While it may be expedient to conduct a trial on the papers, especially when the claim record is thorough and well documented, the Seventh Circuit’s view is closer to norms of civil procedure where the ultimate decision is made by the trier of fact following a plenary hearing.[17]

One potential alternative resolution of Collier would have been for the Ninth Circuit to have remanded the case to the district court to conduct a bench trial with witnesses.[18] In the absence of live testimony in Collier, and given the conflict between the Seventh and Ninth Circuit rulings on this issue, it is evident that neither circuit has offered a fully satisfactory solution that harmonizes the ERISA statute and the Federal Rules of Civil Procedure, which can only come with a complete reappraisal of ERISA civil procedure.


Mark D. DeBofsky is a shareholder at DeBofsky Law.

This article was first published by Law 360 on December 1, 2022

[1] ERISA § 502(a)(1)(B), 29 U.S.C. § 1132(a)(1)(B).

[2] Federal Rules of Civil Procedure 1 (“These rules govern the procedure in all civil actions and proceedings in the United States district courts, except as stated in Rule 81. They should be construed, administered, and employed by the court and the parties to secure the just, speedy, and inexpensive determination of every action and proceeding.”) and 2 (“There is one form of action — the civil action.”)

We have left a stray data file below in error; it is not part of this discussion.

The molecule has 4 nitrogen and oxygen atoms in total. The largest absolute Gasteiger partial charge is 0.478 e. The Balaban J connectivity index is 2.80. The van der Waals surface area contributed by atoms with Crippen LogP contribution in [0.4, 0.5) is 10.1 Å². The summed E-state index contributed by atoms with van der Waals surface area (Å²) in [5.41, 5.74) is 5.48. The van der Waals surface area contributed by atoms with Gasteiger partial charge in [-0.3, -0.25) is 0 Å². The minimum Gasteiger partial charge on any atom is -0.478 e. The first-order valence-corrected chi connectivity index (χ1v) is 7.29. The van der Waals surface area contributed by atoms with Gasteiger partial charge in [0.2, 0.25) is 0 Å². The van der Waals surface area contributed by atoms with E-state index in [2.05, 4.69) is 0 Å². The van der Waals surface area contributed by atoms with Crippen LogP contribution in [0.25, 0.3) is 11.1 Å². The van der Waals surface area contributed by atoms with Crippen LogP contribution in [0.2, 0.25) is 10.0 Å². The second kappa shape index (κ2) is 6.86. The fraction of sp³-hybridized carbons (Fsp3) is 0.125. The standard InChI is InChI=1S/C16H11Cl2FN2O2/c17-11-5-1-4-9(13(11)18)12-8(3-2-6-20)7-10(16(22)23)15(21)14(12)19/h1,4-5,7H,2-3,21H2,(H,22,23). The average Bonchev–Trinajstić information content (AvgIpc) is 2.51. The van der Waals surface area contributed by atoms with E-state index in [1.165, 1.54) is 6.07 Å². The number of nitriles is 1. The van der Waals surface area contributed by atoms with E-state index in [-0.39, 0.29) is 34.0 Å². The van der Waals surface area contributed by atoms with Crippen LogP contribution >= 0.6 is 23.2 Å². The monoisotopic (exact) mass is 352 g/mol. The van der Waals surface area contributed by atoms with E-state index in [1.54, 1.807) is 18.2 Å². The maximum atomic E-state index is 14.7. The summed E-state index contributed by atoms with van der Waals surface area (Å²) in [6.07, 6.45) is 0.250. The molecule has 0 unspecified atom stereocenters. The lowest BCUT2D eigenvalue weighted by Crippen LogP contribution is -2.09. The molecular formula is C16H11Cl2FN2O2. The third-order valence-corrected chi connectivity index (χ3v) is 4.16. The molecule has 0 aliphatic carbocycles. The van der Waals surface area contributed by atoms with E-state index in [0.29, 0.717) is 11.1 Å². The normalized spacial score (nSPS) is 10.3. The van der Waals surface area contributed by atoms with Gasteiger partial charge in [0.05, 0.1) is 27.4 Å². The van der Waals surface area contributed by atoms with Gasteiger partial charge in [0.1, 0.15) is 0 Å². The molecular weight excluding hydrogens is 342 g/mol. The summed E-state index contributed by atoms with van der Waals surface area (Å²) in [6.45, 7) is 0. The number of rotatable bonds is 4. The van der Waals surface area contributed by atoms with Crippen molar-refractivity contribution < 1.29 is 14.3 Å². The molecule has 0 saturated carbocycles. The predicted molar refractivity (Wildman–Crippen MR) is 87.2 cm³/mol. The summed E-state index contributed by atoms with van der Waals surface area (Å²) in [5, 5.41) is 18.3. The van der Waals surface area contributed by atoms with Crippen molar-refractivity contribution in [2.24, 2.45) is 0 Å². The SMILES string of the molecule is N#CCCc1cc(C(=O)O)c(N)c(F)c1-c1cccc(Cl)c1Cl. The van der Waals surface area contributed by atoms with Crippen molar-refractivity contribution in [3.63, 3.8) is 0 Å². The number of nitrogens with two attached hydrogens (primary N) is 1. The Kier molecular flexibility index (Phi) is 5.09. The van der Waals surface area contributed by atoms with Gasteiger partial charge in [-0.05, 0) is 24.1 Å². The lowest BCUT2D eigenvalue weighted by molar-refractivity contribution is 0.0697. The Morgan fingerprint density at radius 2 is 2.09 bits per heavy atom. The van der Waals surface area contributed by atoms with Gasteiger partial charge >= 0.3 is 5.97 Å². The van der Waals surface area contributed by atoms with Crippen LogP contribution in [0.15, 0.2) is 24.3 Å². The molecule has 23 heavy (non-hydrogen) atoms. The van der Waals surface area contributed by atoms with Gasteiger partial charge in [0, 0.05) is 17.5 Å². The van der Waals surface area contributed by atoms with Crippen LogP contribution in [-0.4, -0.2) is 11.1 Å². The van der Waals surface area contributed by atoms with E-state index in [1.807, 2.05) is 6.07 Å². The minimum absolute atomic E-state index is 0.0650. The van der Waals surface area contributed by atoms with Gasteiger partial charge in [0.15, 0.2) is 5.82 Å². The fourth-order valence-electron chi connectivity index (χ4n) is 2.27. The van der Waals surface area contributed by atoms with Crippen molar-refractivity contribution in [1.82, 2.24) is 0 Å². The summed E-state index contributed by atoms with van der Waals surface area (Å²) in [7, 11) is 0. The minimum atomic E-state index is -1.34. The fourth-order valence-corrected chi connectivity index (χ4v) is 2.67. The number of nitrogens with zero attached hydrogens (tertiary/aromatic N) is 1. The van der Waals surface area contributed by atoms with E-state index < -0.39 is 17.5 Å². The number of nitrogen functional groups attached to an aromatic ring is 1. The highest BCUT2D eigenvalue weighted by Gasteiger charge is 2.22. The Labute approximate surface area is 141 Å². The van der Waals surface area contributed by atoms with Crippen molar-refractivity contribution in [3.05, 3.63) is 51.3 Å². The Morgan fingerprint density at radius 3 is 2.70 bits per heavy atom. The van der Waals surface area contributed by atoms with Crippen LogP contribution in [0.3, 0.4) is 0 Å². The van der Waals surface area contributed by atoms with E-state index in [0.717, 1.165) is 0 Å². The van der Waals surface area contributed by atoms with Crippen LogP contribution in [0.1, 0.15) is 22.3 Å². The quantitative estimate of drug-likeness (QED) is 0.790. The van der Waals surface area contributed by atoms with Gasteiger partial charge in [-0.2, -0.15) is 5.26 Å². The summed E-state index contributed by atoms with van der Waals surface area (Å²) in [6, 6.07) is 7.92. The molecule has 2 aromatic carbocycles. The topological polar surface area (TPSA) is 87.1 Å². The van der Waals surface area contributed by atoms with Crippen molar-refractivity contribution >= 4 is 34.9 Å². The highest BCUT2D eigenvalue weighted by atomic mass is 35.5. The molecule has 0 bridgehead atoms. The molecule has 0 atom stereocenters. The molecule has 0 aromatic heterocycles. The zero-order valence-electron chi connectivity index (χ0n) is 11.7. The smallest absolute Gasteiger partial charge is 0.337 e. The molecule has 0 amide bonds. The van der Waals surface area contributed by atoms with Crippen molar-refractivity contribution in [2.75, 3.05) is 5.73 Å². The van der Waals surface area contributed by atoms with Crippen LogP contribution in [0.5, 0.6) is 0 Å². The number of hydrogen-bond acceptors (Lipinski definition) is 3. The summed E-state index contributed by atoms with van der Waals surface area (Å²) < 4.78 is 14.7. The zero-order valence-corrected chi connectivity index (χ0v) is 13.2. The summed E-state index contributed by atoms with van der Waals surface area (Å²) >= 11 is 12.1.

[3] Collier v. Lincoln Life Assur. Co. of Boston, 2022 U.S. App. LEXIS 32042, 2022 WL
17087828 (9th Cir. November 21, 2022).

[4] Harlick v. Blue Shield of California, 686 F.3d 699, 719-20 (9th Cir. 2012).

[5] 29 U.S.C. § 1133(2).

[6] Fed. R. Civ. P. 52(a)(6).

[7] 29 U.S.C. § 1133(1); 29 C.F.R. § 2560.503-1(g)(1)(i). The regulations also provide that if no reasons are raised after the claimant appeals an initial denial, the claimant has the right to a rebuttal. 29 C.F.R. § 2560.503-1(h)(4)(ii).